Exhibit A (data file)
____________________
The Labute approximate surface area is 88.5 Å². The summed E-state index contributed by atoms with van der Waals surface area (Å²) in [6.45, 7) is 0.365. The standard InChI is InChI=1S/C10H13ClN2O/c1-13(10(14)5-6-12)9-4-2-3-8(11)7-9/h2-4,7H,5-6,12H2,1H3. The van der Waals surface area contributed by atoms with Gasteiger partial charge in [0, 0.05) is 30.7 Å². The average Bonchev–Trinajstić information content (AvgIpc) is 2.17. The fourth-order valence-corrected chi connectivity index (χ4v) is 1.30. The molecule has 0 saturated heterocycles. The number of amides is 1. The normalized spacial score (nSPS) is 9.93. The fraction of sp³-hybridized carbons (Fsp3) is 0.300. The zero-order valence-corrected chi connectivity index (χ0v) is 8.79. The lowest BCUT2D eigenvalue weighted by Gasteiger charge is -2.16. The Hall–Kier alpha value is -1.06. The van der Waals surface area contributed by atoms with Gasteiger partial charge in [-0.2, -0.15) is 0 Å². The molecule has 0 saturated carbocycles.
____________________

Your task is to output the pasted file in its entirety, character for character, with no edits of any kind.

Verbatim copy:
The Labute approximate surface area is 88.5 Å². The summed E-state index contributed by atoms with van der Waals surface area (Å²) in [6.45, 7) is 0.365. The standard InChI is InChI=1S/C10H13ClN2O/c1-13(10(14)5-6-12)9-4-2-3-8(11)7-9/h2-4,7H,5-6,12H2,1H3. The van der Waals surface area contributed by atoms with Gasteiger partial charge in [0, 0.05) is 30.7 Å². The average Bonchev–Trinajstić information content (AvgIpc) is 2.17. The fourth-order valence-corrected chi connectivity index (χ4v) is 1.30. The molecule has 0 saturated heterocycles. The number of amides is 1. The normalized spacial score (nSPS) is 9.93. The fraction of sp³-hybridized carbons (Fsp3) is 0.300. The zero-order valence-corrected chi connectivity index (χ0v) is 8.79. The lowest BCUT2D eigenvalue weighted by Gasteiger charge is -2.16. The Hall–Kier alpha value is -1.06. The van der Waals surface area contributed by atoms with Gasteiger partial charge in [-0.2, -0.15) is 0 Å². The molecule has 0 saturated carbocycles.